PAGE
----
He's not sensitive about the subject, laughing off the occasional heckling from opposing fans. He particularly liked one visiting fan's sign that read: "Hey, Frank. High Six."

"It just makes me laugh," Tolbert said. "I always joke around about my fingers anyway."

Sunday, February 4, 2007

Visit to the Geneticist

A couple weeks ago we took our daughter to see a local geneticist at the University of Nebraska Medical Center. While they didn't do blood work during this first appointment, the doctor did examine her hand. As with the majority of doctors we've seen, he did not think it was amniotic band syndrome -- do to tell-tale signs like the formation of finger nails.

His best initial guess was an atypical version of ectrodactyly, which is the medical term for the unfortunately labeled "lobster claw." The timing is ironic given that this condition is in the news courtesy of Bree Walker's appearance on Nip/Tuck.

Based on previous consultations and our own research, both my wife and I are skeptical it's actually ectrodactyly. That condition usually means the third metacarpal bone is missing and the hand forms a deep cleft where that bone should be. While we haven't had a truly conclusive x-ray on our daughter's hand, the hand surgeon we saw in Omaha thought he felt that all the metacarpal were present and during our initial consultation at the Curtis National Hand Center, I recall that team also ruling out ectrodactyly.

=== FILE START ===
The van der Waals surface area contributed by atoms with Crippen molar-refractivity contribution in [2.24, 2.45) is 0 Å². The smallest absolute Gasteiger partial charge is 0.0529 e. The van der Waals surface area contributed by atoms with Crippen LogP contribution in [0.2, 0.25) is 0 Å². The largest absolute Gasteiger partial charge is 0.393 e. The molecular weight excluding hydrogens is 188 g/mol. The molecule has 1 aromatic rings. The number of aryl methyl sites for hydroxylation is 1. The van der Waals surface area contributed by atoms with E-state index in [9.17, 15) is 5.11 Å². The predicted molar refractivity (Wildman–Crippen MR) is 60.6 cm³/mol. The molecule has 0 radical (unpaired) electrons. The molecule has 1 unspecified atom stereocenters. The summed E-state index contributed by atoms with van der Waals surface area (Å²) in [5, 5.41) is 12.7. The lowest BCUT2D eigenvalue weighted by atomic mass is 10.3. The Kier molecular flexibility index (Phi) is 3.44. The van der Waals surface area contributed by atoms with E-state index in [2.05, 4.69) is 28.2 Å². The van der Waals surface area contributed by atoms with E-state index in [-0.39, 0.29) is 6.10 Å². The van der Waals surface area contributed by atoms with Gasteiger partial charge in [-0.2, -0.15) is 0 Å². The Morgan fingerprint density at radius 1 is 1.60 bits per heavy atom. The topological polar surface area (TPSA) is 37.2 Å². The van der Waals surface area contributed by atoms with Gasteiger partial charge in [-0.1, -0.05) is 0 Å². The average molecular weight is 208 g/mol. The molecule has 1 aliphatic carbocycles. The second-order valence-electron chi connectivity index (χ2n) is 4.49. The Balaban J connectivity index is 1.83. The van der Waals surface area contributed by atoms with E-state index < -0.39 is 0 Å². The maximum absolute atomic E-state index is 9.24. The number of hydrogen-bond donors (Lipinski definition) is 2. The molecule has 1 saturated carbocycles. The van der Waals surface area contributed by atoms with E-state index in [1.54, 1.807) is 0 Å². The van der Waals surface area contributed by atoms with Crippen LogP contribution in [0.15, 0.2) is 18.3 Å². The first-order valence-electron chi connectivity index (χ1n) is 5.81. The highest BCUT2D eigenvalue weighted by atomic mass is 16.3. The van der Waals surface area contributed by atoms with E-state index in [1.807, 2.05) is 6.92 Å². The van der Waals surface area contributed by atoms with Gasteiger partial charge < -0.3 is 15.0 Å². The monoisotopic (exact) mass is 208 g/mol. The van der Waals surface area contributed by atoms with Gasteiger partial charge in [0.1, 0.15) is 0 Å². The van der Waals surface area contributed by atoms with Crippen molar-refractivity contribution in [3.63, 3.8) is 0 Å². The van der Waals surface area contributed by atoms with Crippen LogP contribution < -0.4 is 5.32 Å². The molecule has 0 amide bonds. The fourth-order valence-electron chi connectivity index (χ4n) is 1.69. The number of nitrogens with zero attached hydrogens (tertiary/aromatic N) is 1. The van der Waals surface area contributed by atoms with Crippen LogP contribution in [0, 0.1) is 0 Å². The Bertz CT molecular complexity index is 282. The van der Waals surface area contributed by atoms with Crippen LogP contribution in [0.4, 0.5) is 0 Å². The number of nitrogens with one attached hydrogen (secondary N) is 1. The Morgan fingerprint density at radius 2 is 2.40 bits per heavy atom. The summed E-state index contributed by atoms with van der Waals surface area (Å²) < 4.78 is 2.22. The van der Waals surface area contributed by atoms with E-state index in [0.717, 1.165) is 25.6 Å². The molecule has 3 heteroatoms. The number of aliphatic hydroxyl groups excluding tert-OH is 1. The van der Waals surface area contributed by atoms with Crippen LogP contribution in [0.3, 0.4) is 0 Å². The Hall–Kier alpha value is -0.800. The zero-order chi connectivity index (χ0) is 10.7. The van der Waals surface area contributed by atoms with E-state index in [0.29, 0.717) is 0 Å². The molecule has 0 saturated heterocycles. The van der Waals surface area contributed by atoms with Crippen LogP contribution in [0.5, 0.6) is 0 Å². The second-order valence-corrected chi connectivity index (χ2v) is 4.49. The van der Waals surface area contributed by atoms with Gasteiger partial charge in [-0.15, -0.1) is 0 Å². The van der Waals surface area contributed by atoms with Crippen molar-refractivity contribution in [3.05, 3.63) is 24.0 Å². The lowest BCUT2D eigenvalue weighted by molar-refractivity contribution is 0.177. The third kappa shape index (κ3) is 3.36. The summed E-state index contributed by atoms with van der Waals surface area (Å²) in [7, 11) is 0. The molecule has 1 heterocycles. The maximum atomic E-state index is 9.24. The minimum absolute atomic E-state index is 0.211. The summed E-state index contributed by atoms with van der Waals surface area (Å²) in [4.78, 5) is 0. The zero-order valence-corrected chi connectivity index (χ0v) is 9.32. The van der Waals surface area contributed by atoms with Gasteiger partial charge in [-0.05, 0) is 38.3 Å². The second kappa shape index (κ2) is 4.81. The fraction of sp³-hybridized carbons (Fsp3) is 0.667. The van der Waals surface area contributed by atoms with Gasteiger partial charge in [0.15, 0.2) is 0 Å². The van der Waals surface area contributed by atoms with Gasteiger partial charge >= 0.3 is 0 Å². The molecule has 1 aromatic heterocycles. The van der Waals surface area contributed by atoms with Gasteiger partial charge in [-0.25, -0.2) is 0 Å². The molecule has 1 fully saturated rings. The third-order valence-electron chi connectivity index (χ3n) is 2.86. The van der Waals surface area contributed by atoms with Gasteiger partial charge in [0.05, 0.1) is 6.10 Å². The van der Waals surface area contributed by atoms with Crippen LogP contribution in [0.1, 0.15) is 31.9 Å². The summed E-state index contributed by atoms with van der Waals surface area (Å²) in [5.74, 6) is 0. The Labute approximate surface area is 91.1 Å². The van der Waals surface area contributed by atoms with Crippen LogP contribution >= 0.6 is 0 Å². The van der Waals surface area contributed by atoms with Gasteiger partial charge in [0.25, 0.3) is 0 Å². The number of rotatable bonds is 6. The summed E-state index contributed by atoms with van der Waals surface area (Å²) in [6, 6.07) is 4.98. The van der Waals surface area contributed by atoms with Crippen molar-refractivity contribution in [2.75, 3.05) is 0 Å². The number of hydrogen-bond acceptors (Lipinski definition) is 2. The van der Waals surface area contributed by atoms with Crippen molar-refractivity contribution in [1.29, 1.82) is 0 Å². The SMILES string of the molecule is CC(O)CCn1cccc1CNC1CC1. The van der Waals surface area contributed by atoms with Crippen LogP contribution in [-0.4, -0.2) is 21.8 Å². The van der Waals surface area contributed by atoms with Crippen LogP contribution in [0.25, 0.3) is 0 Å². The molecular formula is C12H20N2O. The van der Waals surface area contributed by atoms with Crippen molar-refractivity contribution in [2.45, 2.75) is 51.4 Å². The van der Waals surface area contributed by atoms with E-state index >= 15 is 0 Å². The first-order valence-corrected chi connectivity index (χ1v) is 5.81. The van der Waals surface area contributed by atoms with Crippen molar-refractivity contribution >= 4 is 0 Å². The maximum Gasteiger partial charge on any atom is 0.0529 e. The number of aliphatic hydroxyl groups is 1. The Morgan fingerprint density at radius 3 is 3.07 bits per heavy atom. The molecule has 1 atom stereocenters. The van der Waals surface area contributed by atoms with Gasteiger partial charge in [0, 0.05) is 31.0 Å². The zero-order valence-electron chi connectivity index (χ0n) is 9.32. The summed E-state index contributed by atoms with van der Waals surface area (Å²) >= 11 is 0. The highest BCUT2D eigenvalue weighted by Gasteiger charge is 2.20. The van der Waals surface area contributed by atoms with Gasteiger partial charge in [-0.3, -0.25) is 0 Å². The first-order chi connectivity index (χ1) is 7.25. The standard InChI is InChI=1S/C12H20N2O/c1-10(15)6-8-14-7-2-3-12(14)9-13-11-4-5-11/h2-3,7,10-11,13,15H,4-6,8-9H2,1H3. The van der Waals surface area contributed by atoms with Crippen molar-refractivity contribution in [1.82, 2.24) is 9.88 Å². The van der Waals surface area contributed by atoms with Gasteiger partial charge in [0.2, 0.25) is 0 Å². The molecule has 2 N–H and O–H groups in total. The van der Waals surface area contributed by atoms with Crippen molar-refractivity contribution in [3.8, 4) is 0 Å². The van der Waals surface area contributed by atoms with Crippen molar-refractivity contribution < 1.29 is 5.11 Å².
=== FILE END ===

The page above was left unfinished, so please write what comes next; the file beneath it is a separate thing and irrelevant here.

I'll be covering genetics in future posts as more tests are done over the next few weeks.

As an aside, in our appointment we were joined by about half-a-dozen medical students. The more the merrier as far as my wife and I were concerned. We know the rarity of this condition dictates that it's not often seen by most physicians, especially when they train and practice in a smaller city. Hopefully the subsequent discussions about my daughter's condition will help familiarize more local physicians with congenital hand deformities and improve their ability to diagnose and counsel other parents who will be faced with this situation in the future.